An easy one pan sweet potato tikka masala style curry made entirely in the oven with paneer and other veggies! So creamy and comforting, this recipe is easy to make and can be adapted to the contents of your fridge.
Well, we all love a tikka masala, I think we can agree. The creaminess, the bright red-ness, the sweetness, the spices… Sign me up!
But the term “tikka masala” specifically refers to food being prepared on a grill (tikka) and then mixed with a sauce (masala). The problem is, on a weeknight I have no intention of skewering and grilling things. That’s a nope. But what I am willing to do is oven roast them.
So this is the plan – we oven roast our sweet potatoes and other good stuff in spices, then we just make the sauce right there in the pan with the roasted stuff.
This is so completely inauthentic, I know. Buuutt it’s easy and it hits the spot. Sometimes that is the goal.
So what stands up well to this process? I love how chunks of sweet potato cook this way and end up smoky, sweet and creamy in the middle, so they are our star ingredient.
I also love to add paneer to any curry that I can, and I was delighted to find that paneer could roast in the oven alongside and turn out great too. But I haven’t made this a headline ingredient because I know it’s not a staple for everyone, and can be hard to find in some places. So if you don’t have any / can’t find any, consider adding chickpeas or mushrooms (see the notes in the recipe card for more precise instructions).
Other good veggies to include would be peppers and onions but you can add other vegetables you have lying around too! Mushrooms, spinach, peas, it can take whatever you’ve got (again, see recipe notes for more precise instructions if adding other veggies).
Tikka Masala Spices
You know I love to put together a curry with a nice mix of whole and ground spices, but for this recipe I am using a tikka masala spice blend mixed with tomato puree. It makes the dinner easy as can be, with a short ingredients list, but you do have options.
You could instead…
- Put together the spice blend from scratch (this tikka masala spice blend should work with most home spice collections) and then mix it with the tomato puree.
- Prepare a tikka masala paste from scratch (I have tested this recipe with Jamie Oliver’s tikka masala paste and it is lovely).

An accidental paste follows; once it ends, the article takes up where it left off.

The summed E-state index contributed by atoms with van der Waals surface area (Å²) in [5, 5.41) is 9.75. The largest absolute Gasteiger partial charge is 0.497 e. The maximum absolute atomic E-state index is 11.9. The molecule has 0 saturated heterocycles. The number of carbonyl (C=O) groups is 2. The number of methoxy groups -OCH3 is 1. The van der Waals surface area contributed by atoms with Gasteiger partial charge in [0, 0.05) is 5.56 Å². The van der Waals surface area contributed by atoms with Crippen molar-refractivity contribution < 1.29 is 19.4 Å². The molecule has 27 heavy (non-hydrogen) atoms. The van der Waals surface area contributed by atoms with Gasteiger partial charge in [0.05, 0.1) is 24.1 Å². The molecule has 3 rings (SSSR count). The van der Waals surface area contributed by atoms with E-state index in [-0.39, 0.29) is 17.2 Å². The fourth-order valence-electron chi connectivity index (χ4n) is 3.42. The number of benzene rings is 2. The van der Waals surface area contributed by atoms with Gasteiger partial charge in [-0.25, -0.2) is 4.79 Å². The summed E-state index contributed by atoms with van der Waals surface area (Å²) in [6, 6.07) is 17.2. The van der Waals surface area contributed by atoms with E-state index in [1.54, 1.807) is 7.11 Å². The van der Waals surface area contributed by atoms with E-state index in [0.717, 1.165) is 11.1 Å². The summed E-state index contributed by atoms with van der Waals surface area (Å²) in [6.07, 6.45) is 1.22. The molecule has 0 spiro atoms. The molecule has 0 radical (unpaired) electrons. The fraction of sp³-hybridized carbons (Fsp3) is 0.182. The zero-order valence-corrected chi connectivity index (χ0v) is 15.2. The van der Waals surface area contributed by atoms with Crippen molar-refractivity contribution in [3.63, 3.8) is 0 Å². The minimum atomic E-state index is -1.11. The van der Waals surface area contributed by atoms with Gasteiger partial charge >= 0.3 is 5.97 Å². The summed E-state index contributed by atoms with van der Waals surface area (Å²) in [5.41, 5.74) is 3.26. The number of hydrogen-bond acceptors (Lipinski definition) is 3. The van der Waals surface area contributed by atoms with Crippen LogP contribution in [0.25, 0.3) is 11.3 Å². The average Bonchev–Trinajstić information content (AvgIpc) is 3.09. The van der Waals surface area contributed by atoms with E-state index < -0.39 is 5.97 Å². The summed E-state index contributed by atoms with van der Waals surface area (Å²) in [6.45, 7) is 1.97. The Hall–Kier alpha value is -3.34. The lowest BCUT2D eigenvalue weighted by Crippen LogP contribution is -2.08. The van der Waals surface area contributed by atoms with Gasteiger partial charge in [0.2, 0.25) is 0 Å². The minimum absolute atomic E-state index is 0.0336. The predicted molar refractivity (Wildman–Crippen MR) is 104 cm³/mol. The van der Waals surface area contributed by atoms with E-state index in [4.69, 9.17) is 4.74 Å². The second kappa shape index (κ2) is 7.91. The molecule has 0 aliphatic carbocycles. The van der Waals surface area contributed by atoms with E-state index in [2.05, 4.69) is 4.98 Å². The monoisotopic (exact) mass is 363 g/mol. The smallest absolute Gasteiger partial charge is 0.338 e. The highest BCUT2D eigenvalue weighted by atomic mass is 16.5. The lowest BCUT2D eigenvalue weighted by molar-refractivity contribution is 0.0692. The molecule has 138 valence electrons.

- Use a pre made tikka masala paste if you have one.
A Note on Roasting paneer
I’ve tested this recipe with a couple of different brands (Everest and Apetina) and both work great however, they behave a little differently when being roasted.
Everest is drier and firmer. It’s almost squeaky. It doesn’t crumble; it’s got a smooth finish. It stands up to being tossed around a little. If you’re using this or any paneer that resembles this description, you want to be careful not to leave it in the oven too long or it can get really dried out and chewy. So make sure to chop your sweet potato on the smaller side (smaller than in my photos) so you don’t get into a situation where your paneer is overdone before the sweet potato is ready.
Apetina is more fresh, moist and crumbly. It will break apart easily and you have to be delicate with it. If you’re using this brand or any fresher moist / crumbly paneer, you needn’t worry too much. In my experience this paneer lasts forever in the oven without any sign of drying out.
How to Serve
I normally say rice AND nan, but for this one I’d say either/or. It’s saucy, but it’s not super saucy, like with some takeaway curries where the filling is just drowning in sauce and begging for all the rice and all the bread to mop it up. I’ve kept it lighter on the sauce because it’s just so gloriously rich.
If you’re making this as part of a bigger curry night feast, it would pair well with this easy dal recipe and/or something green like sag aloo or kale paneer (though if you do kale paneer, you may want to swap out the paneer for chickpeas or mushrooms in one of the recipes – although hey, that’s up to you and how you feel about double paneer-ing!)